It’s not that complex

In the last ten years of working with mid-life adults on finding the right work which aligns interests and abilities, I have come to the conclusion that the criteria for the RIGHT work is very similar.

Make a living and make it interesting

People need to provide an income for themselves and this is a priority. But I have discovered as people approach 40, they are no longer willing to make the trade-off between just making money and not enjoying what they do. It becomes equally important to do work which is in fact interesting. I have also found that despite how MUCH money people make, the work which is not interesting does not last very long. When people continue to do work for JUST the money over a long period of time, health issues and psychological issues start to build depression and angst.

A healthy culture which matches one’s values

This is an area which many people don’t consider until it’s too late. A work culture consists of behavior and values which is different for each organization. It is important to understand what type of work environment would match your values. For example, if you cared about health, you might not want to select a tobacco company to work for. Or if you cared about making a difference in people’s lives through healthy living, then perhaps working on Wall Street for a firm that trades stocks might also not work for you. A culture is not going to change in order to fit you; you must choose the environment which fits you best.

A place to grow, further enhance self-identity and raise self-esteem

Most organizations look at their employees as a means to an end-profit – the more productive the better. Rarely help for self-esteem, self-identity, or personal growth is high on the organizational agenda. So, it becomes critical for a person to select the right work which helps personal development.

Stability and security

This is where the widest gap can be found. People want stability and security and the organization views its people on a short term orientation based on results. Again, it is up to you to select work which is stable and secure. In a difficult economy this is not easy. The best approach is to choose 4-5 streams of revenue. You might have a full-time job and two roles on the outside making additional income. Or you might have 3 part-time jobs. Or you might have 1 part-time job and several contractor roles. You have to create your own stability and security and not ever expect an organization to create this for you. This is not part of their agenda.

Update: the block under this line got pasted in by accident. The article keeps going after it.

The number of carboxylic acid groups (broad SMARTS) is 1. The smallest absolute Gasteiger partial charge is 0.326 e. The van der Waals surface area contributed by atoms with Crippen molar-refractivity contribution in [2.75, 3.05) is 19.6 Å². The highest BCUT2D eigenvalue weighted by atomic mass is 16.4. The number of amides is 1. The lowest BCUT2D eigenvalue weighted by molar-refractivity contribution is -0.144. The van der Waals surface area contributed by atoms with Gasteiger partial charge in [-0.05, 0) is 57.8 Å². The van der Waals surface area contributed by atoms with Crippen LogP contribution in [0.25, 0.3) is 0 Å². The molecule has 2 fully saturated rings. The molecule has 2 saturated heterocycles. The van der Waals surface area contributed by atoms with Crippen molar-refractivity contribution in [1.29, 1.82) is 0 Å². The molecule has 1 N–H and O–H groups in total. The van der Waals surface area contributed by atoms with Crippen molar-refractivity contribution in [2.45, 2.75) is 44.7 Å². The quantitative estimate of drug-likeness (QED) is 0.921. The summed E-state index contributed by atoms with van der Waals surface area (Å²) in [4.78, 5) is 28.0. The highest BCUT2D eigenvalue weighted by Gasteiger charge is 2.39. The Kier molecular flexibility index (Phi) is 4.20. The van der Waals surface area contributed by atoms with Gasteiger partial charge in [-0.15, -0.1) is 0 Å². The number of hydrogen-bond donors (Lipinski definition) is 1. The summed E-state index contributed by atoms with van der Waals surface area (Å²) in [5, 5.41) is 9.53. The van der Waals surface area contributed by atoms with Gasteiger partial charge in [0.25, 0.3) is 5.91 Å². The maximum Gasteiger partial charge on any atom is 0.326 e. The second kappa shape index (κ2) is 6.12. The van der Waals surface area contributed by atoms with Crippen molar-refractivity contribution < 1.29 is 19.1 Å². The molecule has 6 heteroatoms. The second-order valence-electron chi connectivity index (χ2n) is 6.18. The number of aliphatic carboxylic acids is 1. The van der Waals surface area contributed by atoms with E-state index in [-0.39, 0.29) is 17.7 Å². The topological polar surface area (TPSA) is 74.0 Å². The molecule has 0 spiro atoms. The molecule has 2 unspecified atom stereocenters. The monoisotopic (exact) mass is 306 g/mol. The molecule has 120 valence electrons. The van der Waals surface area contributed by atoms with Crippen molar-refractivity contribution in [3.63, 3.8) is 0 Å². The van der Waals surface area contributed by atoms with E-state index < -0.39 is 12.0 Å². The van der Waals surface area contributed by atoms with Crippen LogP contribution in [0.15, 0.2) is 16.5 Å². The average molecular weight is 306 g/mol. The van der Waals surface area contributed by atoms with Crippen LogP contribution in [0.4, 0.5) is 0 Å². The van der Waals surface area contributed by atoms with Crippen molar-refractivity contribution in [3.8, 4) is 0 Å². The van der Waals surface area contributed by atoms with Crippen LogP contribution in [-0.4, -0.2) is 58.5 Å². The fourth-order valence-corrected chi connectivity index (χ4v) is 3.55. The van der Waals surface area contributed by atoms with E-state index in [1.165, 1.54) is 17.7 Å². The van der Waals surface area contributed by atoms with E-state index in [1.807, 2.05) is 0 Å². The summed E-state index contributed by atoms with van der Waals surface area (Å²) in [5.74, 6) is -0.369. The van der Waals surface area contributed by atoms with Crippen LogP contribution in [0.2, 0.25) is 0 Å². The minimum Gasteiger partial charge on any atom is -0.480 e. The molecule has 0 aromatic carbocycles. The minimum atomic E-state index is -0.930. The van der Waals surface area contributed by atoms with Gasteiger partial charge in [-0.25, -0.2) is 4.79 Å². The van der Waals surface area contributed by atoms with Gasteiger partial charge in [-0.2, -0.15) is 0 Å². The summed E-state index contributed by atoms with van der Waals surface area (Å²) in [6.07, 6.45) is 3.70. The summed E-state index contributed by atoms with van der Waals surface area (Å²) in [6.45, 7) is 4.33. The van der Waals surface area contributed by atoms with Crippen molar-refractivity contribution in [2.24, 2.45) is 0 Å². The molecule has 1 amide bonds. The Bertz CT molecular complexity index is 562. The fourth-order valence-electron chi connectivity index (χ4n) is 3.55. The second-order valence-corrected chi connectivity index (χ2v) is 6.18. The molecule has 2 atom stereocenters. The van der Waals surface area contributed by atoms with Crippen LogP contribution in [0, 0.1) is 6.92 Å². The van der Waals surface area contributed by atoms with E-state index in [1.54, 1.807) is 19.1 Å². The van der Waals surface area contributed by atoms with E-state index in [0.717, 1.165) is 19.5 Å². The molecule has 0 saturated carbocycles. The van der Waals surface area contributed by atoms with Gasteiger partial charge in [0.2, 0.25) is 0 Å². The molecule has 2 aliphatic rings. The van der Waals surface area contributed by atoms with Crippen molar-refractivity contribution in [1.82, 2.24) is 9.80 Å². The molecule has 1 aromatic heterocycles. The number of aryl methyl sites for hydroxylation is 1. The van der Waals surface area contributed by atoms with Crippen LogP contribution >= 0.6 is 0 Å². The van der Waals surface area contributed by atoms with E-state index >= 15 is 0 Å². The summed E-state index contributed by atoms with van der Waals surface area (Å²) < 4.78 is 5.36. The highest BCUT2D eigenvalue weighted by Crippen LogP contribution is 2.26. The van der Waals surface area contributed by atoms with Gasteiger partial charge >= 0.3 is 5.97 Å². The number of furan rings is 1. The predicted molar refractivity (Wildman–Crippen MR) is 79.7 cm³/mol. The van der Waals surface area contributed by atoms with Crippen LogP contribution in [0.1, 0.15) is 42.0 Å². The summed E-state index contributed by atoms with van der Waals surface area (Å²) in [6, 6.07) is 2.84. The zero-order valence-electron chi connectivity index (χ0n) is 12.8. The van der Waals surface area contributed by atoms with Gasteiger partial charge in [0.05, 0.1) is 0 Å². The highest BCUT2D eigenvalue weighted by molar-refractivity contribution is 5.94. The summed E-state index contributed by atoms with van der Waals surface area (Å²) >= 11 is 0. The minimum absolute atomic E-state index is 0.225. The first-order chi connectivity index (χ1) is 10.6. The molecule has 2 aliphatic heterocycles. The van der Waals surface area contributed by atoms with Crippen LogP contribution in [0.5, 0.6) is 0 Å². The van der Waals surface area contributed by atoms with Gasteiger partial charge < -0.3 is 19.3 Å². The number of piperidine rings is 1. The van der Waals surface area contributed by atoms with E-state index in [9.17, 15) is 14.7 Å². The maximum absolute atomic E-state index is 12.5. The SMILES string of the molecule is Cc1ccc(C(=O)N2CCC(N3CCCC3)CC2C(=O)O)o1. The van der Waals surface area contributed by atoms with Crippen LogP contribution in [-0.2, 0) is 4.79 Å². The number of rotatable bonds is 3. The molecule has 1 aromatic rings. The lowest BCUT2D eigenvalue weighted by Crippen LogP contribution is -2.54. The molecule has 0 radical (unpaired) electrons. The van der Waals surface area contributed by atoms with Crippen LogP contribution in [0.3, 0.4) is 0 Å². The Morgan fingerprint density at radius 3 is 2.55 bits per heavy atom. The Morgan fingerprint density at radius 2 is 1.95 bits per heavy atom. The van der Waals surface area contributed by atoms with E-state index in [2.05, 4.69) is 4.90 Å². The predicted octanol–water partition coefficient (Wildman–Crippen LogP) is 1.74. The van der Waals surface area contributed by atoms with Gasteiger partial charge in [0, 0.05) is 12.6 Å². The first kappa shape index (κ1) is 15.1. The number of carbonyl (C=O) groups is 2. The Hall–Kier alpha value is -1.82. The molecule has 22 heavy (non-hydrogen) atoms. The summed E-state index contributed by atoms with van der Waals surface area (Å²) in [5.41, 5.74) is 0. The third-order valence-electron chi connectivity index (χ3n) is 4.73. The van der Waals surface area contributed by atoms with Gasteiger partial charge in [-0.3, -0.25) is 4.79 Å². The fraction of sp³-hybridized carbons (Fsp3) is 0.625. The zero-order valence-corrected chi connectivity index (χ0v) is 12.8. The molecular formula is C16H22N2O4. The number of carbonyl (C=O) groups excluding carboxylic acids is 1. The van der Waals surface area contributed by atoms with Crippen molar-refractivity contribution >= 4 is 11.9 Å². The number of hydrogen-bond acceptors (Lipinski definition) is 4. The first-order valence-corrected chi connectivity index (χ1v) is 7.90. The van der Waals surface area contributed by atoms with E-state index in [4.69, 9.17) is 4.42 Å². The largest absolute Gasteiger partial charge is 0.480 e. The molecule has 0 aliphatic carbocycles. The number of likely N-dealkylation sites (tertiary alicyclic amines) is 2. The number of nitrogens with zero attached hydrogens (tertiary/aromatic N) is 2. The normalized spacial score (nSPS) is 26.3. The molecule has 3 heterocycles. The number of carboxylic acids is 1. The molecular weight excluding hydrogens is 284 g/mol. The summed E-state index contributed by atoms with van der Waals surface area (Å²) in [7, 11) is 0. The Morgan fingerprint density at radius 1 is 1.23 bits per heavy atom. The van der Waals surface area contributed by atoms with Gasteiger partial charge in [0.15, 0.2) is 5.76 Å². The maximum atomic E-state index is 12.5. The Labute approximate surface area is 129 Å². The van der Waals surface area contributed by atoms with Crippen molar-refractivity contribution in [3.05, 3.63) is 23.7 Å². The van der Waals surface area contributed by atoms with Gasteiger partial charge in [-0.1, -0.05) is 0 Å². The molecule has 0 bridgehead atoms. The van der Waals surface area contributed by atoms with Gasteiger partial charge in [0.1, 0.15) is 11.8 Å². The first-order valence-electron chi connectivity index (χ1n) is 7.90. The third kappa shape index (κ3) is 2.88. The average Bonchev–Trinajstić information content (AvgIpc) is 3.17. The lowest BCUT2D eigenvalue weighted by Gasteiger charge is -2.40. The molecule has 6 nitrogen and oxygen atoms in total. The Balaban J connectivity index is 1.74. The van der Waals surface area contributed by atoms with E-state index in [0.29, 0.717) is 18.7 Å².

An organizational mission you can relate to

Yes, it is important to work at a place which you believe in. If you don’t believe in or even understand the mission of the organization, then don’t work there. You will not feel a connection and will quickly lose energy each day you go to work.

Nice people to work with, grow relationships

Most of our social networks come from those who we work with. If you choose work which you do not enjoy or organizations which you do not believe in, chances are you will not connect with the people who work there.

A manager who believes in them

Most of the time, it is the luck of the draw to end up with a strong manager who believes in you. If you do, feel fortunate as this is rare. If you end up working for a manager who is so focused on goals, that you don’t feel you are viewed as a person with a life, then this will slowly cause issues. Make a plan to find a new home where you feel supported.

What do people want from their work?

Most of us want the same. Finding RIGHT work which is both enjoyable and helps you develop takes hard choices around where to work and what to do. With a proactive approach toward developing work which is perfect for you, you will find that your life and sense of purpose takes on new meaning. You will feel in control again. You will find joy in your day. You will never look back!

I’ll be cheering you on as you go!

Craig Nathanson